Vietnamese community has been present in Warsaw since the 1950s, from which time the number of Vietnamese nationals living in the Polish capital has been steadily increasing. They make up a fairly tightly-knit and well-organized group, perceived by Poles as closed and insulated. The cultural centre of Vietnam is in Warsaw. It is also here, where the Vietnamese pagoda and headquarters of Vietnamese Women's Assosiaction are situated, and where the Vietnamese football league is based. From time to time, the Miss Vietnam beauty pageant is held in Poland, charity concerts of Vietnamese artists in the Congress Hall and cyclic parties in clubs - primarily aimed at Vietnamese, as well as meetings with Vietnamese Buddhists are organised. All of these actions and events, to a greater or lesser extent, promote Vietnamese culture and give opportunities to interact with it. Yet, this opportunity is given only to Vietnamese. The Centre of Vietnamese Culture Thang Long, although set up a good few years ago, is in reality inaccessible for ordinary Warsaw citizens. Firstly, because the average Varsovian has no clue where it is located. Secondly, if he or she succeeds to find it, they will not simply be allowed to enter and see the items on display. Thirdly, even if one has a Vietnamese friend who will call the guardians of the Centre and show him or her around, there will be no one to provide them with comprehensible and reliable information about the exhibits. The Warsaw replica of One Pillar Pagoda, a meeting place for Vietnamese Buddhists, is a magical, seemingly unreal spot on the map of Warsaw Prague district. This unique, colourful piece of Asia in Warsaw is hidden behind a wall and gate. People living in the vicinity, have no idea what a treasure there is, so near their backyards. Thus, the Vietnamese culture, both traditional and modern, though present in Warsaw is invisible, hidden, lurking.
The real ambassadors for Vietnamese culture and art in Warsaw are not Vietnamese, but Poles. A small group of enthusiasts is trying to show what is the most interesting in Vietnam, avoiding exaggerated Cepelia-like air and political context. These two problems, however, not always can be shunned. People from the ARTERIA Art Foundation and portal Continent Warsaw constitute just a handful of people who want to show to Varsovians, what Vietnam is. Arteria noticed how important the presence of Vietnamese in Warsaw was and, for nearly five years now, have been organizing artistic activities to familiarise Poles with Vietnam. Continent Warsaw promoting multiculturalism in Warsaw, never forgets about the largest foreign community in the capital of Poland. The Wiet Nam game, Festival of Vietnamese Films "Cinema in Five Flavours," Travel to Asia or Vietnamese New Year in Saturator are significant artistic and cultural happenings noted by the people living in Warsaw, but which were organised mainly by Poles, not Vietnamese.
There are isolated cases of Vietnamese willing to support events promoting culture of their homeland among Poles; those actively contributing to the so-called "culture" can be counted on the fingers of one hand. There are too few Vietnamese that would have a plan, an idea, and desire to effectively and originally promote Vietnam in Poland. Volunteers are missing, because engagement in this type of activities is nothing near as lucrative as working in the trade; it does not ensure the respect and support of other Vietnamese (for the success worth appreciating among them is defined primarily as financial success). Furthermore, the specificity of the cooperation with Vietnamese does not suit many people. The older generation brought up in Vietnam does not understand the mechanisms and ideas in contemporary art and cultural animation. Therefore, the Vietnam people know in Warsaw, is the Vietnam of Poles who visited it. And it is widely known that a story told by intermediary seems to be out of touch with reality; moreover, not every traveler is able to understand what he or she witnesses.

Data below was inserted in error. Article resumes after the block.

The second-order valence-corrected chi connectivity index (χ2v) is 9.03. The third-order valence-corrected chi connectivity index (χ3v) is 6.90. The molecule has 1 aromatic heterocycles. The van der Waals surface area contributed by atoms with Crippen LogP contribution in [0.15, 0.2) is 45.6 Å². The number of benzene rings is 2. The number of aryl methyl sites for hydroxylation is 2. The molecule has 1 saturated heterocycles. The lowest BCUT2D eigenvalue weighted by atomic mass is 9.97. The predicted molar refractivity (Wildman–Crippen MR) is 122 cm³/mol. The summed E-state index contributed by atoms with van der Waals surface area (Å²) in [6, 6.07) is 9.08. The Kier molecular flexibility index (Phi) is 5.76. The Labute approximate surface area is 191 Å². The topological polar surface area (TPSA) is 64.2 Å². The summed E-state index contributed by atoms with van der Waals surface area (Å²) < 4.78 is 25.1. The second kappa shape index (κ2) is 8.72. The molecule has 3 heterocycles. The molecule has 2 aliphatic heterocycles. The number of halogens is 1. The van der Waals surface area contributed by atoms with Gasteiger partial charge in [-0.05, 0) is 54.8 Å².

There is no idea on the horizon which could help the Vietnamese to engage themselves in promotion of their culture. The Vietnamese born and raised in Poland, lose contact with their parents' homeland. As for the young people who still maintain the bond, it is difficult to say whether they are tired of being forever asked questions about Vietnam, just a little bit ashamed of their background, or whether they do not know how to talk about it. Poles' ideas are gradually becoming depleted – already, there are not many good Vietnamese movies one could show, the puppet water-theatre organise somewhere their mini-performances twice a year, while the model of Sino-Vietnamese dragon is slowly falling apart. We felt a breath of fresh air when unexpectedly the promotion, although unplanned, of Vietnamese bars at the Stadium succeeded. The charm of this bazaar, a "little Saigon" indeed, has inspired artists and filmmakers; stories with Vietnamese in the foreground appeared in Polish cinemas. Will the slow death of the 10th-Anniversary Stadium also mean the exhaustion of the topic for those who are here, in Warsaw, and want to talk about Vietnamese? Will the day come, when Vietnamese snatch at a microphone held by a white man and begin to talk about themselves? And, will there be anyone wanting to listen to them then?
Text by Đàm Vân Anh
Translated by Pola Rutkowska